Warren Buffett Says He Just Doesn’t Get AAPL



Warren Buffet, the world’s third richest man, has an aversion to buying Apple stock… because he just doesn’t get them.

“We held very few in the past and we’re likely to hold very few in the future,” said the billionaire chairman of Berkshire Hathaway. “[It is] very easy for me to come to a conclusion as to what it will look like economically in five or 10 years, and it’s not easy for me to come to a conclusion about Apple.”

My first instinct was to decry this Mumm-Ra of financial wizardry for opening his desiccated gum flap and, with a puff of dust and a voice the sound of an unoiled door hinge slowly creaking open, shouting “I’M OLD!” in this manner.

Then I thought about it, and I realized he was right. I mean, not economically — I have no idea what AAPL stock will look like in five or ten years, although I think he’s right as an investing chairman interested in the long-term to view electronics as a tumultuous market: ten years ago, for example, Microsoft and Dell seemed untoppleable, Apple seemed doomed and no one gave a damn about Google. Apple just isn’t as sure a thing as Coca-Cola over the long haul.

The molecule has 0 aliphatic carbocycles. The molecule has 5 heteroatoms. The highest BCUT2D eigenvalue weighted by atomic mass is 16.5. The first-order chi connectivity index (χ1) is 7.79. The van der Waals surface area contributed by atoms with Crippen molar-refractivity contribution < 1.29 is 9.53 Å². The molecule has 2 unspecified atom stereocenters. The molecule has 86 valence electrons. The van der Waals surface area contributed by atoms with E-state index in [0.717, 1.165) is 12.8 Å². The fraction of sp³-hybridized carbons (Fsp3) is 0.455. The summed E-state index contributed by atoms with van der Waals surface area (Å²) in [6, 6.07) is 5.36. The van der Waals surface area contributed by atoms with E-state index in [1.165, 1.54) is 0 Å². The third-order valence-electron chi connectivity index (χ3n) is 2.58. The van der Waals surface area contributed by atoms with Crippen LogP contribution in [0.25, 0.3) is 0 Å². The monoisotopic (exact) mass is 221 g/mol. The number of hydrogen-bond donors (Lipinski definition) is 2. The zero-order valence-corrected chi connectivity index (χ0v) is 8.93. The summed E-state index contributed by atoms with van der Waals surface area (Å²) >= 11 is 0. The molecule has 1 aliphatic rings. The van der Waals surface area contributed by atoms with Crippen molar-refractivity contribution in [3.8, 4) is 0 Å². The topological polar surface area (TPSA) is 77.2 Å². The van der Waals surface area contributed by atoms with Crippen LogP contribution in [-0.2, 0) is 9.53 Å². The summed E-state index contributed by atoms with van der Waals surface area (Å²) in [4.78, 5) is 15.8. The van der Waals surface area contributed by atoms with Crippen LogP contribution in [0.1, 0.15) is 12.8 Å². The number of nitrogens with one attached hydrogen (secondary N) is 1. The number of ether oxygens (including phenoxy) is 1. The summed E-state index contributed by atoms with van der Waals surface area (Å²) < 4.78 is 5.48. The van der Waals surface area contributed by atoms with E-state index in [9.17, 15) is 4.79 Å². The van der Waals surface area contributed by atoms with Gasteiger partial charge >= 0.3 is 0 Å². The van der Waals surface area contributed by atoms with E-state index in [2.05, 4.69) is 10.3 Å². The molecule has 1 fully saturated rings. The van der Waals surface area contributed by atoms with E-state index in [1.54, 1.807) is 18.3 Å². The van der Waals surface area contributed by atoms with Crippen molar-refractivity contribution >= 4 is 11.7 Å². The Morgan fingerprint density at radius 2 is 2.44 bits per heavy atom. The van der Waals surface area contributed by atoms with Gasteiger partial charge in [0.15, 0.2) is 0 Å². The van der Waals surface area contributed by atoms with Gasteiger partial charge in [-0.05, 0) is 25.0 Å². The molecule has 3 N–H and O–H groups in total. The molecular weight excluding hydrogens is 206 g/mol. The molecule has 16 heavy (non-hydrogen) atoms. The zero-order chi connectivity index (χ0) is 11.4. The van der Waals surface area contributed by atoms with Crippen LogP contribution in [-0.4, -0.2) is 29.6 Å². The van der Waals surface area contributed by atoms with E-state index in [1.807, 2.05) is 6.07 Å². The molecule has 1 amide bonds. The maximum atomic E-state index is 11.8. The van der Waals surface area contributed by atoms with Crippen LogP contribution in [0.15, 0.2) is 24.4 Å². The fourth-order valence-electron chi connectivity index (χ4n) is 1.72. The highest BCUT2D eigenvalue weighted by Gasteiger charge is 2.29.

But Buffett’s right in another way, too. I have no idea what Apple will even look like as a company in 10 years, or even five. After all, five years ago, Apple was still primarily an MP3 player maker. Ten years ago, they were primarily a computer maker. Now, they’re primarily a mobile device maker. Twenty years from now, they could be selling us all brain implants for all I know. But unlike Buffett, I don’t fear that. It excites me.

  • Gouldsc

    It’s really quite simple; Apple, at it’s heart is a user experience company. They excel at taking messy problems and making them easy and accessible for ordinary people.